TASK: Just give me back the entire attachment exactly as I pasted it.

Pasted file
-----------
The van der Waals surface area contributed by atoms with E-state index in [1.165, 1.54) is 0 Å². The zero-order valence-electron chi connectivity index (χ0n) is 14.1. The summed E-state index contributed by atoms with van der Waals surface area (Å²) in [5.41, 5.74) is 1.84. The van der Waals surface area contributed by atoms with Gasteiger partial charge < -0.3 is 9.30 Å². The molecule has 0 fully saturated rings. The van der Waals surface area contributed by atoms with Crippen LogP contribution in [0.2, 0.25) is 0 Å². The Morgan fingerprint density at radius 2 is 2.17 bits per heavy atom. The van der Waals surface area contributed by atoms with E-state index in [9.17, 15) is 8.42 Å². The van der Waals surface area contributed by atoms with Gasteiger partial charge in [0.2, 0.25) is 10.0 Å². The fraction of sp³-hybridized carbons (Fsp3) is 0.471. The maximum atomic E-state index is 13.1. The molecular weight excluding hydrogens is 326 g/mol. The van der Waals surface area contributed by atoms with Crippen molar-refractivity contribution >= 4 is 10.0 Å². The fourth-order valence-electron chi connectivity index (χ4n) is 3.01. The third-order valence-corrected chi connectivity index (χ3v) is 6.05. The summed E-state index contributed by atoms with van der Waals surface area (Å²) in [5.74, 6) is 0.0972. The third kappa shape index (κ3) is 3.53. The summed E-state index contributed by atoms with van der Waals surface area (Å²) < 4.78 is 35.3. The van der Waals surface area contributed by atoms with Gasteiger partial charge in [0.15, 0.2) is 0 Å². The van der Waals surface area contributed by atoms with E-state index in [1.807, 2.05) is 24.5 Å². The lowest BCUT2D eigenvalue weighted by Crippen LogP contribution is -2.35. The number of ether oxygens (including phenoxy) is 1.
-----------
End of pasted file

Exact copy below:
The van der Waals surface area contributed by atoms with E-state index in [1.165, 1.54) is 0 Å². The zero-order valence-electron chi connectivity index (χ0n) is 14.1. The summed E-state index contributed by atoms with van der Waals surface area (Å²) in [5.41, 5.74) is 1.84. The van der Waals surface area contributed by atoms with Gasteiger partial charge < -0.3 is 9.30 Å². The molecule has 0 fully saturated rings. The van der Waals surface area contributed by atoms with Crippen LogP contribution in [0.2, 0.25) is 0 Å². The Morgan fingerprint density at radius 2 is 2.17 bits per heavy atom. The van der Waals surface area contributed by atoms with E-state index in [9.17, 15) is 8.42 Å². The van der Waals surface area contributed by atoms with Gasteiger partial charge in [0.2, 0.25) is 10.0 Å². The fraction of sp³-hybridized carbons (Fsp3) is 0.471. The maximum atomic E-state index is 13.1. The molecular weight excluding hydrogens is 326 g/mol. The van der Waals surface area contributed by atoms with Crippen molar-refractivity contribution >= 4 is 10.0 Å². The fourth-order valence-electron chi connectivity index (χ4n) is 3.01. The third-order valence-corrected chi connectivity index (χ3v) is 6.05. The summed E-state index contributed by atoms with van der Waals surface area (Å²) in [5.74, 6) is 0.0972. The third kappa shape index (κ3) is 3.53. The summed E-state index contributed by atoms with van der Waals surface area (Å²) < 4.78 is 35.3. The van der Waals surface area contributed by atoms with Gasteiger partial charge in [0.15, 0.2) is 0 Å². The van der Waals surface area contributed by atoms with E-state index in [1.807, 2.05) is 24.5 Å². The lowest BCUT2D eigenvalue weighted by Crippen LogP contribution is -2.35. The number of ether oxygens (including phenoxy) is 1.